2024 Housing Forecast


Economists for the California Association of Realtors recently released a 2024 housing forecast with their expectations and predictions for next year. While most of 2023 will be marked by low inventory, steadily increasing interest rates and declining affordability, should we assume anything will change?

How did we get here? From the early 1960s through the late 1980s, there were roughly 100,000-300,000 residential units permitted annually throughout California with an average of approximately 200,000 per year (Dept of Finance). That number has decreased since the late 80s and even during the peak of the recent building boom in the mid 2000s, annual housing numbers just barely cracked the 200,000 mark. After 2007 and for the better part of a decade, there were less than 100,000 units being permitted each year and economists state California needs an additional 80,000-100,000 units per year to balance out supply and demand.


Low Inventory our New Norm: Within SLO County, the number of active listings has decreased significantly over the years. From 2008-2011, there were more than 2,000 active listings for sale during peak selling seasons. From 2011-2019 there were 1,000-1,500 active listings at any given time. Since COVID, the number of listings has reduced even further. As of December 6, 2023, there are only 404 active residential listings in SLO County. Economists state “Housing supply in 2024 will remain below the norm despite a projected increase in active listings of between 10 percent to 20 percent, as market conditions and the lending environment continue to improve.”

Interest Rates: Rates have been steadily increasing for most of the year, especially since April 2023, peaking at roughly 8% toward the end of October for a 30 year fixed rate mortgage. Economists predict that “slower economic growth and cooling inflation will bring down rates in 2024 and create a more favorable market environment to spur home sales next year.” The 30 year fixed rate is predicted to average 6.0% during 2024. 

2nd Home Ownership in SLO County: Further complicating the supply / demand imbalance is the large percentage of homes within SLO County being used as 2nd homes. In 2005, around 4.5% of our county’s housing stock was 2nd homes which has since doubled to 9% today. By comparison, 2nd homes make up 2.4% of the housing stock statewide while surrounding counties also have substantially lower percentages of 2nd homes. SLO County is and will continue to be a highly desired location to live in and retire given temperate weather, relative lack of congestion and traffic compared to urban areas, low crime and good quality of life among other factors.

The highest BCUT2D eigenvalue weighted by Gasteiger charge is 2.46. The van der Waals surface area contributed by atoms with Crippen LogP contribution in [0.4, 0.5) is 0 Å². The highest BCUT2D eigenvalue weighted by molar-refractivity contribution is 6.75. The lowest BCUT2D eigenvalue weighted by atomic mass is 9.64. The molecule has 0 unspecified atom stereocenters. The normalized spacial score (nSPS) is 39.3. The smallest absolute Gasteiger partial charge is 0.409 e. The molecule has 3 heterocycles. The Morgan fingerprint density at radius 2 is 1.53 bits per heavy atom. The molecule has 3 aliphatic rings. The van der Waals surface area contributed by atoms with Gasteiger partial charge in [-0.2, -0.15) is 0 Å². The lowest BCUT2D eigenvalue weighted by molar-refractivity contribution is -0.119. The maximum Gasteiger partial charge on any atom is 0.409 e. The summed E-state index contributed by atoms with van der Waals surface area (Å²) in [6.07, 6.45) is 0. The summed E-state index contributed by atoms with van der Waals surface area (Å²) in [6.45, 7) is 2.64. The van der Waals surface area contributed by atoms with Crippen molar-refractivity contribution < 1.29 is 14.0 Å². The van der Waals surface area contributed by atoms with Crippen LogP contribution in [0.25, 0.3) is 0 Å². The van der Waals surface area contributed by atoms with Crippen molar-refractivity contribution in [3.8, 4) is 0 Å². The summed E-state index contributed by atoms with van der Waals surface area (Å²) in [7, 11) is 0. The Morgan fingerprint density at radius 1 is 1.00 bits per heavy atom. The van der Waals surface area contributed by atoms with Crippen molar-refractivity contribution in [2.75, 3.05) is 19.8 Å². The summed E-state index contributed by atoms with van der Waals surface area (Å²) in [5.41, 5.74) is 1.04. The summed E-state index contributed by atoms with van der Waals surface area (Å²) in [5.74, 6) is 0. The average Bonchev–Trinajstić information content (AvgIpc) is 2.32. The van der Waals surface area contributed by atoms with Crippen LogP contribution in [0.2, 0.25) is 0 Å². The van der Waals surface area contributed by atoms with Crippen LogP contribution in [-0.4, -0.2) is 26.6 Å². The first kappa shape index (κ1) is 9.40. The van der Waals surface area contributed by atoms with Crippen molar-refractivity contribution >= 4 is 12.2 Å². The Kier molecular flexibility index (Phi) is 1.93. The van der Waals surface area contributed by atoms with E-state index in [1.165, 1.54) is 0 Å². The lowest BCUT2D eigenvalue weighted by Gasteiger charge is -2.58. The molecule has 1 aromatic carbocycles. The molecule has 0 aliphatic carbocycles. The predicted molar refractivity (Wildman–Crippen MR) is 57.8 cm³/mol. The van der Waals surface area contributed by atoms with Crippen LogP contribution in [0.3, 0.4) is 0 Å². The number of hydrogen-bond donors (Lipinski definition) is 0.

Lock-In Effect: Inventory could be limited for years or even decades to come given a lock-in effect of homeowners with mortgages in the sub 3-4% range having little incentive to move, even if their existing home no longer serves their needs. Meanwhile the average length of homeownership has increased from ~7 years in the early 2000s to roughly 13 years nowadays.

Housing Affordability: Affordability is in the tank, with strong sale prices after substantial appreciation over the last ~10 years in addition to high interest rates. Affordability currently stands at only 17% and not expected to improve any time soon. Many first time homebuyers have been priced out of the market, while older generations who have had time to build up equity and/or have higher paying jobs are generally doing a little better. 

What’s to Come? After reaching almost 445,000 sales statewide in 2021, the number of sales has slowed significantly with projected sale figures for 2023 at around 266,000, a 40% decrease from 2021. SLO County has seen a slightly larger decrease, going from 3,944 sales in 2021 to 2,219 sales in 2023, a 43% decrease (as of 12/6/23). Economists for the California Association of Realtors predict the statewide median sale price to increase 6.2% from $810,000 in 2023 to $860,000 in 2024, with interest rates to average 6% in 2024. The median sale price of single family homes in SLO County was $896,000 in November 2023. Overall, it will continue to be a challenging market for buyers with low affordability, few options and competition from out of area buyers who may have deeper pockets. For current property owners, this means decreased competition when selling and strong sale prices.

Please feel free to reach out to me at 805-459-1865 or [email protected] to talk more about the real estate market! 

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